Horse and Bicycle DUI Bill

Rounds Signs Horse, Bicycle DUI Bill Into Law

Starting July first, South Dakota bar owners may want to install
hitching posts and bike racks out front. That’s when a new law takes
effect that insulates bike and horse riders from being arrested for
drunken driving.

Governor Rounds signed the legislation. The measure removes bikes,
trikes and horses from drunken driving statutes.

Legislators offered the bill as part of an effort to update the state
criminal code. Horses, bikes may be DUI-freeBill that doesn’t punish
drinkers for not driving under consideration.

By Jenny Michael – Associated Press Writer

Intoxicated South Dakotans should be able to ride horses or bikes home
from bars without fear of being arrested for drunken driving, legislators
decided Wednesday.

The House Transportation Committee voted 10-1 for a bill to exempt
horses and bikes from the statutory definition of vehicles, sending
HB1190 to the House floor.

Rep. Tom Hennies, R-Rapid City, said people who have been drinking and
choose not to drive cars or trucks should not be punished for using
alternate transportation.

“We should not push people to stop driving when they’ve been drinking,
and at the same time penalize them if they get on a bicycle when they’re
drunk,” the former police chief said.

Hennies told of a Pennington County man who was arrested several times
for drunken driving, including a fourth arrest while pedaling a bicycle
home one night. The man could have been sent to prison if he had been
convicted, Hennies said.

“I don’t know anybody that had that intent when we’re talking about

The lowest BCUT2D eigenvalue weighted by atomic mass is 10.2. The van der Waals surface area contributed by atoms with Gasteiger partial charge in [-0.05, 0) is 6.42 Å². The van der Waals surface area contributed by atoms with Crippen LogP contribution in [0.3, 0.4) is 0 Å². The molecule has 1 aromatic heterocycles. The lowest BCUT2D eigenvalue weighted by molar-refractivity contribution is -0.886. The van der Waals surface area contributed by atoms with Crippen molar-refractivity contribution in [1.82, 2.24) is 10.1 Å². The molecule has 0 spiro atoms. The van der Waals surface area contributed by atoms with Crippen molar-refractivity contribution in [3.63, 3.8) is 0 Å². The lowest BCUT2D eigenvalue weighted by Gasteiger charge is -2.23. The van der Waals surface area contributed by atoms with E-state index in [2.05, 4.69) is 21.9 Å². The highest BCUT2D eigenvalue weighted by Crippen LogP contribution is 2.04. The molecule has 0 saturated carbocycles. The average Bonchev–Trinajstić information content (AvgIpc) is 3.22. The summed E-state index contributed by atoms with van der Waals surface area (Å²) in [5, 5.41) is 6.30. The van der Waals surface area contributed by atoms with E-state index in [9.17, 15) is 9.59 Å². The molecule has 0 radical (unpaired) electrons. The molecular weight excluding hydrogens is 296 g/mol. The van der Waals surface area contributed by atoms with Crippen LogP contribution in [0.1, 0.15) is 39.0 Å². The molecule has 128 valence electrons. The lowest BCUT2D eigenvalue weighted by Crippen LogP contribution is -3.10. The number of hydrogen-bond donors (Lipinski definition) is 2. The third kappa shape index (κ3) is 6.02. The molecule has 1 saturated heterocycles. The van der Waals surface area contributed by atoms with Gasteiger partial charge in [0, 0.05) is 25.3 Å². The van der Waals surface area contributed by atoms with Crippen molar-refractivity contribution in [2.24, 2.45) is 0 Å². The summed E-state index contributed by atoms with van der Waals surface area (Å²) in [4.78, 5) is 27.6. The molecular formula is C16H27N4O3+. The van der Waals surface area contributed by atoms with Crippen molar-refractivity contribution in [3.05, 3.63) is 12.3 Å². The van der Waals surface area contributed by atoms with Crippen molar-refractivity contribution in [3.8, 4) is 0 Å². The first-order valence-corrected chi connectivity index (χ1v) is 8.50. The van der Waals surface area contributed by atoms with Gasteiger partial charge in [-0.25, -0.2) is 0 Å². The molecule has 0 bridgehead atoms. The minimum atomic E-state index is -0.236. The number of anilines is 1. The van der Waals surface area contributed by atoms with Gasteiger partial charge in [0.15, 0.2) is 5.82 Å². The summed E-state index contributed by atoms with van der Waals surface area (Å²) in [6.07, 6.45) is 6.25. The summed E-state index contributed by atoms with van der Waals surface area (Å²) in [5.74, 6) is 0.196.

drunk drivers,” he said. A Pierre man was arrested several times in
recent years for being drunk on his horse. At one trial, the man said he
was upset for getting stopped because he had not been drinking and
smelled of alcohol only because he had put liniment on his horse, adding
that he wasn’t a danger because his horse “knew the way home.” He was
found innocent that time.

Hennies acknowledged that drunks on bikes and horses can cause
problems, but he said it would be better to charge them with disorderly
conduct than drunken driving.

The bill would affect more than just drunken driving, Hennies said. He
said people on horses and bikes would technically be excluded from other
state traffic regulations, such as obeying stop signs, although most city
ordinances would still require it.

“You won’t have to buy a license plate for your horse, either,”
Hennies added.

Rep. Gordon Peterson, R-Wall, wondered if the bill signified the
official end of the horse and buggy era in South Dakota.

“Cowboys that get drunk on Saturday nights and ride home in small
towns won’t like this too much,” he said. “They won’t have their fun with
their cops.”

Source:

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